For as long as I can remember, my driving motivation has been to leave a lasting legacy on our country and our world. My parents came to America as college students from India in search of opportunity that wasn’t afforded to them back home, and in true American Dream fashion, they worked tirelessly through tough times to create a prosperous life for themselves and their children. I want to give back to the nation that afforded my family a path to a better life, and thus one day desire to serve as an elected official at the statewide or federal level; in this way, I can influence policy that will create more success stories like those of my parents, both for native-born Americans and immigrants alike. These goals inspired me to start small by getting involved in my hometown of Pearland, where I served as the winning campaign manager for one of the youngest elected officials in the United States as well as the local representative for the Republican Party of Texas. However, leadership in my school was as important as leadership in my community to me. In addition to graduating as the salutatorian of my class, I served as the president/chairman of several organizations on campus, including the National Honor Society (NHS), the Interact Club, DECA, the Dawson Council for Harvey Disaster Relief, and the Academic WorldQuest Club. NHS and Interact in particular augmented my connection with my community through volunteering initiatives; I was most proud of the “Career Development Night” we pioneered, drawing professionals from 11 different sectors/industries to give students actionable career advice. DECA allowed me to further my childhood passion for finance and retail investing through competition, and I have placed top-ten worldwide in the finance category. My younger brother and I also co-founded the YMCA Youth and Government Club, a transformative program that allows participants to compete within a model replica of government and legislate student-authored bills in the House and Senate chambers at the Texas Capitol. One of my favorite leadership roles came in my senior year with the tennis team, when I founded and implemented the first tennis analytics program in our school’s history. As the Head of Analytics, I employed data-driven solutions to improve practice efficiency and craft match strategy with our head coach – not only was it tons of fun, but I was able to uniquely contribute towards the success of our team. Outside of school, I was/am an active volunteer with my local YMCA, earned the rank of Eagle Scout with the Boy Scouts of America, and remained an avid fan of all Houston sports teams. I suppose my high school career communicates a wide-ranging set of interests, but two things remained constant throughout: my passion for leadership and accomplishing positive, lasting change. Majoring in Business Honors and Plan II Honors at UT will allow me to continue to exemplify those qualities on the Forty Acres while combining my love for business and rhetoric. I cannot wait to expand my worldview through the incredible opportunities that Austin offers!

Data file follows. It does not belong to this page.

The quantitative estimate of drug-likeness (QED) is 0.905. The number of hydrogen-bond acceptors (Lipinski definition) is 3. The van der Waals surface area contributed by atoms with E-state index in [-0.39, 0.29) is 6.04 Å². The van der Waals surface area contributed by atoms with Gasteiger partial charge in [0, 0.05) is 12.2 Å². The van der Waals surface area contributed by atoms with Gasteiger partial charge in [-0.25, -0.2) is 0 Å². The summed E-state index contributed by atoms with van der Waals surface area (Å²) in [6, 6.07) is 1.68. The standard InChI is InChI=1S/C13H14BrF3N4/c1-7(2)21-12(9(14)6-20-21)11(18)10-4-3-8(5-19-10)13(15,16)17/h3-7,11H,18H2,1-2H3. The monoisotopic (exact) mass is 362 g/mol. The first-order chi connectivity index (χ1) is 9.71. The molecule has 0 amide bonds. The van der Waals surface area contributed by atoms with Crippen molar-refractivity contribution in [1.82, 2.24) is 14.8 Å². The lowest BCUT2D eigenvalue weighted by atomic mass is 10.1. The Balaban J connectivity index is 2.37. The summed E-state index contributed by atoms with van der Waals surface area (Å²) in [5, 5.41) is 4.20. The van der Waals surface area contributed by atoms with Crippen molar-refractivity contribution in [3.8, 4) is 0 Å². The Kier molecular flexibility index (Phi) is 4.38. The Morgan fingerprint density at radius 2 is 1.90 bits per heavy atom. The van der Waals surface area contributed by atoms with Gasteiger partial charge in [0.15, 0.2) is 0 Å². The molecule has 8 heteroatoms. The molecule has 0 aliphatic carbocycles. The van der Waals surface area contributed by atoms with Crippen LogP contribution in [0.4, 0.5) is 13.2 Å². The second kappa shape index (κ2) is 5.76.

Business Honors; Plan II Honors; Finance
Business Honors Program; Plan II Honors
Other Academic Interests:
Spanish, Public Policy/Government, Aerospace Engineering
What drew you to the Forty Acres Scholars Program?
Admittedly, I did not fully understand the significance of the Forty Acres Scholars Program until I was invited to Finalist Weekend in the spring of my senior year. The two benefits apparent to me when I applied were the full-ride scholarship and greater visibility with alumni, recruiters, and university officials. The scholarship would free me to pursue my academic and professional interests without financial worry; the enrichment stipend, in fact, would only improve my ability to do so. Connections and visibility offer benefits that cannot be quantified. However, the Finalist Weekend introduced a third benefit: the quality of students in the program. I already had an understanding that FASP members were some of the highest performing students applying to UT, but I wanted to test whether that held up after entering campus. Sure enough, many of the most successful students at UT also happened to be current scholars. Additionally, in my time with my cohort, what has most astounded me is that – for such a talented and high-achieving group – there is not a single member who is not genuine or insincere in their intentions towards others. Considering the nature of many successful and ambitious individuals, for this trait to be common among every member of such a sizable group in my experience was unprecedented. It was a simple yet remarkable benefit to an already prestigious program, and I am humbled and excited to be a part of it.